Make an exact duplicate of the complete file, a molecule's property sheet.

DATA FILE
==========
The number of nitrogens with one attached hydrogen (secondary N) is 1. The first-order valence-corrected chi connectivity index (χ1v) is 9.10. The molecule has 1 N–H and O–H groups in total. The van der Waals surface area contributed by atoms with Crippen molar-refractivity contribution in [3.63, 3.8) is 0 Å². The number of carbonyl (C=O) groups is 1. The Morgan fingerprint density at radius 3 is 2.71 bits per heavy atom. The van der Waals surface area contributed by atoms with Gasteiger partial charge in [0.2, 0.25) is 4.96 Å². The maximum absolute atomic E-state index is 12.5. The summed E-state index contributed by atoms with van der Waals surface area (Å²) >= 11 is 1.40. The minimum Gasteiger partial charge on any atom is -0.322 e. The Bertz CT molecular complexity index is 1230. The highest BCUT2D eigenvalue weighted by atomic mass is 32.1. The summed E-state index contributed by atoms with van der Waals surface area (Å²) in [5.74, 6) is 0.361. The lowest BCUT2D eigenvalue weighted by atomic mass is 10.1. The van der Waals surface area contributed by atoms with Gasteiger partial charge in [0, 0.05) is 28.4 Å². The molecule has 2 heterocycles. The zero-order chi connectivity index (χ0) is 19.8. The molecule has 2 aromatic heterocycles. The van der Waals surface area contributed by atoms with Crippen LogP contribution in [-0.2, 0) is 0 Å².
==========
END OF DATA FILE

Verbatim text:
The number of nitrogens with one attached hydrogen (secondary N) is 1. The first-order valence-corrected chi connectivity index (χ1v) is 9.10. The molecule has 1 N–H and O–H groups in total. The van der Waals surface area contributed by atoms with Crippen molar-refractivity contribution in [3.63, 3.8) is 0 Å². The number of carbonyl (C=O) groups is 1. The Morgan fingerprint density at radius 3 is 2.71 bits per heavy atom. The van der Waals surface area contributed by atoms with Gasteiger partial charge in [0.2, 0.25) is 4.96 Å². The maximum absolute atomic E-state index is 12.5. The summed E-state index contributed by atoms with van der Waals surface area (Å²) >= 11 is 1.40. The minimum Gasteiger partial charge on any atom is -0.322 e. The Bertz CT molecular complexity index is 1230. The highest BCUT2D eigenvalue weighted by atomic mass is 32.1. The summed E-state index contributed by atoms with van der Waals surface area (Å²) in [5.74, 6) is 0.361. The lowest BCUT2D eigenvalue weighted by atomic mass is 10.1. The van der Waals surface area contributed by atoms with Gasteiger partial charge in [0, 0.05) is 28.4 Å². The molecule has 2 heterocycles. The zero-order chi connectivity index (χ0) is 19.8. The molecule has 2 aromatic heterocycles. The van der Waals surface area contributed by atoms with Crippen LogP contribution in [-0.2, 0) is 0 Å².